Modi weighs replacing India's religion-based laws before polls

Prime Minister Narendra Modi's proposal is seen by critics as a reflection of rising anti-Muslim sentiment in the country. PHOTO: EPA-EFE

NEW DELHI (BLOOMBERG) - Prime Minister Narendra Modi's administration is weighing the political costs of replacing India's religion-based marriage and inheritance laws with a uniform civil code ahead of national elections in 2024, according to people involved in the plan, a move that risks alienating a broad spectrum of voters.

The ruling Bharatiya Janata Party has begun the process to implement uniform civil laws in the tiny hill state of Uttarakhand where it dominates the local legislature, said the people who declined to be named as they are not authorised to speak to the media.

The Hindu nationalist party also plans to adopt the laws in a few states, particularly in parts of the remote northeast to gauge any backlash before a nationwide roll-out, the people said.

Successive governments since independence have stayed away from amending these religious and customary laws for fear it will anger voters belonging to the Hindu majority as well as the minority Christians and Muslims because of the perceived clash with their fundamental right to practice their faith.

The proposal is seen by critics as a reflection of rising anti-Muslim sentiment in the country and has become a part of the party's plan to push its Hindu nationalist agenda. It has taken a series of steps targeting the minority population since Mr Modi extended his power with a stronger mandate in 2019.

Mr Dhan Singh Rawat, a cabinet minister in Uttarakhand government, said the move is not directed toward any particular community and a panel headed by a judge will be formed prepare draft legislation. A spokesperson for the federal Ministry of Home Affairs declined to comment.

"Uttarakhand is the first experiment in our country and other states may follow after seeing the outcomes," said Mr Sunil Deodhar, a secretary of the BJP in New Delhi. "It is right time to bring uniform civil code in the country."

One such state, Uttar Pradesh, where the BJP won a landslide victory in local polls last month, is also looking the civil code and Deputy Chief Minister Keshav Prasad Maurya told reporters last week that its implementation would bring prosperity to all.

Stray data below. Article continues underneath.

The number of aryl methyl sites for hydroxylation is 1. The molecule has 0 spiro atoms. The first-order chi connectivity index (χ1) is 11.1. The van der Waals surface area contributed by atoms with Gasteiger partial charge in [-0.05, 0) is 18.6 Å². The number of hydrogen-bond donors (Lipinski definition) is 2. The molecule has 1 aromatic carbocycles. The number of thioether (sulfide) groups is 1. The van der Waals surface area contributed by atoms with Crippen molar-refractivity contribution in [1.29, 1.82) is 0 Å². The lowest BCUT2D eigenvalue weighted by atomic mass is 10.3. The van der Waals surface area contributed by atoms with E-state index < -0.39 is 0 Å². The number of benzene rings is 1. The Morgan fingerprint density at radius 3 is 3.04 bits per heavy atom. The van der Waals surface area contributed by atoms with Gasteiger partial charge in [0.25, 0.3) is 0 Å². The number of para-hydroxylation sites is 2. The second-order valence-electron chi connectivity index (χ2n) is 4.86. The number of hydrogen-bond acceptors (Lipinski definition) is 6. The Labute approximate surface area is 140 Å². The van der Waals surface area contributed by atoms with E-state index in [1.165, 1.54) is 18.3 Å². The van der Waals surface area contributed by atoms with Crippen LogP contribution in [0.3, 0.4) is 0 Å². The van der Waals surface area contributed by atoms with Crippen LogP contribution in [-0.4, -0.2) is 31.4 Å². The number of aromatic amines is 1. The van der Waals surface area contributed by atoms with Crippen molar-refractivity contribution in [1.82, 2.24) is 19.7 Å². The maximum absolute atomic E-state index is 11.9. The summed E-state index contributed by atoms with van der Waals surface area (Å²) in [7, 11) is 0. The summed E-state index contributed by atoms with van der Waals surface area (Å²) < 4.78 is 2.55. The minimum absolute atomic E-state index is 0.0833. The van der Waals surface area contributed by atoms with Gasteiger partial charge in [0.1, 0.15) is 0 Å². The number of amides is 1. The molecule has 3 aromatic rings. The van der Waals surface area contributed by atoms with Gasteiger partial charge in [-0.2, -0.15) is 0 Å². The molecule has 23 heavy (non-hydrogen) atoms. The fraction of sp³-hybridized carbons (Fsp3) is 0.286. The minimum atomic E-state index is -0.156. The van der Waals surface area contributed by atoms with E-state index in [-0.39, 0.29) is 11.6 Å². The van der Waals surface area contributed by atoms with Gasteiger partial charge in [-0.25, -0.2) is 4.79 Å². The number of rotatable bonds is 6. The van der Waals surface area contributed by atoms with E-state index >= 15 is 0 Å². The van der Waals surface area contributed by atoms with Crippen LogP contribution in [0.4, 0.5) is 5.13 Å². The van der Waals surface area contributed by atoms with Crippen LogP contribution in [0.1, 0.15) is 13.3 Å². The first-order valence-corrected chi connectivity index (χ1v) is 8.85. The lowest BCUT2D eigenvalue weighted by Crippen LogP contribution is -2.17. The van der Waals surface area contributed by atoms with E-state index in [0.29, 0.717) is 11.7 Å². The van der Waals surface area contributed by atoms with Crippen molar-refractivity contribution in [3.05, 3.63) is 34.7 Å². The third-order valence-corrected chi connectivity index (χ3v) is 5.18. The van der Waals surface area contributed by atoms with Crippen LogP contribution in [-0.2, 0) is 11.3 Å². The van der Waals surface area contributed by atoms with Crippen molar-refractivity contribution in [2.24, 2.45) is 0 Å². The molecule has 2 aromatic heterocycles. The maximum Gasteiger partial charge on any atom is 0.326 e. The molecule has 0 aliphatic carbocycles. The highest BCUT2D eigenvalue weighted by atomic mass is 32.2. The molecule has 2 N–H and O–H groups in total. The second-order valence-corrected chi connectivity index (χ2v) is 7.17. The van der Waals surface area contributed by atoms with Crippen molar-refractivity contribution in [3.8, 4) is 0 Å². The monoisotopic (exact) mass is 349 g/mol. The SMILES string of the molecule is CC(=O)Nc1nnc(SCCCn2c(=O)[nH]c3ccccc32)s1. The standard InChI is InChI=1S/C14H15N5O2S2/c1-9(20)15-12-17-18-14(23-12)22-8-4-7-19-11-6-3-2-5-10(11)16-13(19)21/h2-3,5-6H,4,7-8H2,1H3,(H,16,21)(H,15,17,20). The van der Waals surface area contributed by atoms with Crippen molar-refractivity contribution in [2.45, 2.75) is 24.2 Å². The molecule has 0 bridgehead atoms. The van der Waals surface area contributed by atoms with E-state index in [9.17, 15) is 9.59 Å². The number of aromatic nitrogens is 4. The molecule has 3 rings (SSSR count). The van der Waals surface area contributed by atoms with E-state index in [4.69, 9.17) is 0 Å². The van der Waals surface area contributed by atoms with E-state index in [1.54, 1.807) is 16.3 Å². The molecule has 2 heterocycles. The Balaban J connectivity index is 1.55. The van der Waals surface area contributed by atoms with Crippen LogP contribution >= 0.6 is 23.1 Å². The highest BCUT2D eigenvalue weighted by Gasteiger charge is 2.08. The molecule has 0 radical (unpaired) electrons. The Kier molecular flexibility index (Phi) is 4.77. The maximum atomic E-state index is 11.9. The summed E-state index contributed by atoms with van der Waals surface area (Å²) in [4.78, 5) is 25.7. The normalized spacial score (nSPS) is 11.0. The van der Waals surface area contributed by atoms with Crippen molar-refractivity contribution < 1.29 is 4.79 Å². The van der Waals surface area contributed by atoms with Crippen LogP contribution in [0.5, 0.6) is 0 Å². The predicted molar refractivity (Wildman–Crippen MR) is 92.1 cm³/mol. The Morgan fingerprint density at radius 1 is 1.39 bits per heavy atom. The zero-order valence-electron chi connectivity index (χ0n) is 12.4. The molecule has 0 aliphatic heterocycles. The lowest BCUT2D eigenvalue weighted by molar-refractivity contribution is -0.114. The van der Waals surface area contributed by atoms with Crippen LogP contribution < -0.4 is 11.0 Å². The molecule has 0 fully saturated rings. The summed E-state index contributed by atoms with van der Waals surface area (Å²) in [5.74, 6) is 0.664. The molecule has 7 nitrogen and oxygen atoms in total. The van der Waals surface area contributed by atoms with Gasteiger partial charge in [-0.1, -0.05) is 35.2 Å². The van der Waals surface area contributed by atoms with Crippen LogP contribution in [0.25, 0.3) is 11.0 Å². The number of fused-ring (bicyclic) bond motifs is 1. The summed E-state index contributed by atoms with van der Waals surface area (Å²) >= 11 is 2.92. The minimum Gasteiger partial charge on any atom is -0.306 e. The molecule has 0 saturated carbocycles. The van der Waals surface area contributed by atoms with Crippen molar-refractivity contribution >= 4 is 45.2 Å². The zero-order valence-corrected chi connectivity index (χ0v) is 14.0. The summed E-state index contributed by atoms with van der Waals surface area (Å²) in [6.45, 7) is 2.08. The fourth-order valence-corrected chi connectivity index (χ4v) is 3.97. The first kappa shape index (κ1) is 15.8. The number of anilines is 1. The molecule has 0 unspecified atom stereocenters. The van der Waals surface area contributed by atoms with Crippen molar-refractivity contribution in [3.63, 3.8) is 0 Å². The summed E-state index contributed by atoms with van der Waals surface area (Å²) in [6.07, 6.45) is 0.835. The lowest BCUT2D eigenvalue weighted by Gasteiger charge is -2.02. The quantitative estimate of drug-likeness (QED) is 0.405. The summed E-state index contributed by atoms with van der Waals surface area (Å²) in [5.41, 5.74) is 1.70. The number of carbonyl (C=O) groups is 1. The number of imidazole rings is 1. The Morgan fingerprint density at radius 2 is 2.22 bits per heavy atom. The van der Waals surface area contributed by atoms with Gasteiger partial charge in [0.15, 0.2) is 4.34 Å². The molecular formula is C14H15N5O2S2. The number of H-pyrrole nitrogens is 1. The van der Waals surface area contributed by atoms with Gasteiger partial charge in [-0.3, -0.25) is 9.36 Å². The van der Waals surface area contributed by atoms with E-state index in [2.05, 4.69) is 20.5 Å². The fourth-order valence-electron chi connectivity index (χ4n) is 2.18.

Regressive laws

Currently, matters of marriage, divorce, adoption and inheritance are governed by multiple religious and customary laws. The drafters of India's constitution more than seven decades ago had laid out that a uniform civil code should replace these often regressive and patriarchal laws.

The BJP's ideological parent, the Rashtriya Swayamsevak Sangh, has kept its focus on developing a uniform civil code for decades. Drafting a new code has featured prominently in the BJP's election manifesto in the last two national elections and is a key Hindu agenda that has yet to be fully carried out.

The Hindu nationalist party has focused on changing Islamic laws like putting an end to polygamy and not looked at rectifying injustices meted out to Hindu women under their religious code such as the division of matrimonial assets and child support after divorce, said Ms Flavia Agnes, a Mumbai-based scholar of law and the founder of an organisation which provides legal services to women.

"What we need is uniformity of rights and not a uniform civil code. We have to concentrate on reforming the personal laws of each community and rid them of the patriarchal premises," she said. "Rather than focusing on improving the living standards of marginalized people, the BJP is using the demand for a uniform civil code as a weapon against Muslims."

Mr Modi's government ended special constitutional autonomy for Jammu and Kashmir, India's only Muslim-majority region, and has started the construction of a Hindu temple in north India at a disputed site where a medieval mosque once stood.

Last month, a court in South India ruled schools and universities can bar Muslim female students from wearing a headscarf, following a month-long row.

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